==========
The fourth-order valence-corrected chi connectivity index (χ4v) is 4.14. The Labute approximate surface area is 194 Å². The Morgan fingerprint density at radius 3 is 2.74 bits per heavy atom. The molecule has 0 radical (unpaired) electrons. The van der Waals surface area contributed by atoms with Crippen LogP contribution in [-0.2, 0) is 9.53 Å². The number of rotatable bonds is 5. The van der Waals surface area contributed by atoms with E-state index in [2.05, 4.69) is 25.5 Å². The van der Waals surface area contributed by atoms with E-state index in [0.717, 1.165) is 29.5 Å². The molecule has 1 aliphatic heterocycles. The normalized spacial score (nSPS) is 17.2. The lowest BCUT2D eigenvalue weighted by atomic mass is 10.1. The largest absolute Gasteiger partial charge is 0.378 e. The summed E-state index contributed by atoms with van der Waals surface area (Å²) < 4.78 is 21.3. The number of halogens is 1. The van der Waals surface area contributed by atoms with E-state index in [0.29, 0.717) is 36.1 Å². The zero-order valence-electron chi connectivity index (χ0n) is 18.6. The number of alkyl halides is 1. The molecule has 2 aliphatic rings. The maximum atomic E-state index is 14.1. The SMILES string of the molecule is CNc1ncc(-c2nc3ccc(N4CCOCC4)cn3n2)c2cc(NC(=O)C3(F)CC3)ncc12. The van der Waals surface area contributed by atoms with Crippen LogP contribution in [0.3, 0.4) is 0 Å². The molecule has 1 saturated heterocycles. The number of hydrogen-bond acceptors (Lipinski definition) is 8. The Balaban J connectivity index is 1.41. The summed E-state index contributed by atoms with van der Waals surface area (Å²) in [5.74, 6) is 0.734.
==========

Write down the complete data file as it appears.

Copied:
The fourth-order valence-corrected chi connectivity index (χ4v) is 4.14. The Labute approximate surface area is 194 Å². The Morgan fingerprint density at radius 3 is 2.74 bits per heavy atom. The molecule has 0 radical (unpaired) electrons. The van der Waals surface area contributed by atoms with Crippen LogP contribution in [-0.2, 0) is 9.53 Å². The number of rotatable bonds is 5. The van der Waals surface area contributed by atoms with E-state index in [2.05, 4.69) is 25.5 Å². The van der Waals surface area contributed by atoms with E-state index in [0.717, 1.165) is 29.5 Å². The molecule has 1 aliphatic heterocycles. The normalized spacial score (nSPS) is 17.2. The lowest BCUT2D eigenvalue weighted by atomic mass is 10.1. The largest absolute Gasteiger partial charge is 0.378 e. The summed E-state index contributed by atoms with van der Waals surface area (Å²) < 4.78 is 21.3. The number of halogens is 1. The van der Waals surface area contributed by atoms with E-state index in [0.29, 0.717) is 36.1 Å². The zero-order valence-electron chi connectivity index (χ0n) is 18.6. The number of alkyl halides is 1. The molecule has 2 aliphatic rings. The maximum atomic E-state index is 14.1. The SMILES string of the molecule is CNc1ncc(-c2nc3ccc(N4CCOCC4)cn3n2)c2cc(NC(=O)C3(F)CC3)ncc12. The van der Waals surface area contributed by atoms with Crippen LogP contribution in [0.3, 0.4) is 0 Å². The molecule has 1 saturated heterocycles. The number of hydrogen-bond acceptors (Lipinski definition) is 8. The Balaban J connectivity index is 1.41. The summed E-state index contributed by atoms with van der Waals surface area (Å²) in [5.74, 6) is 0.734.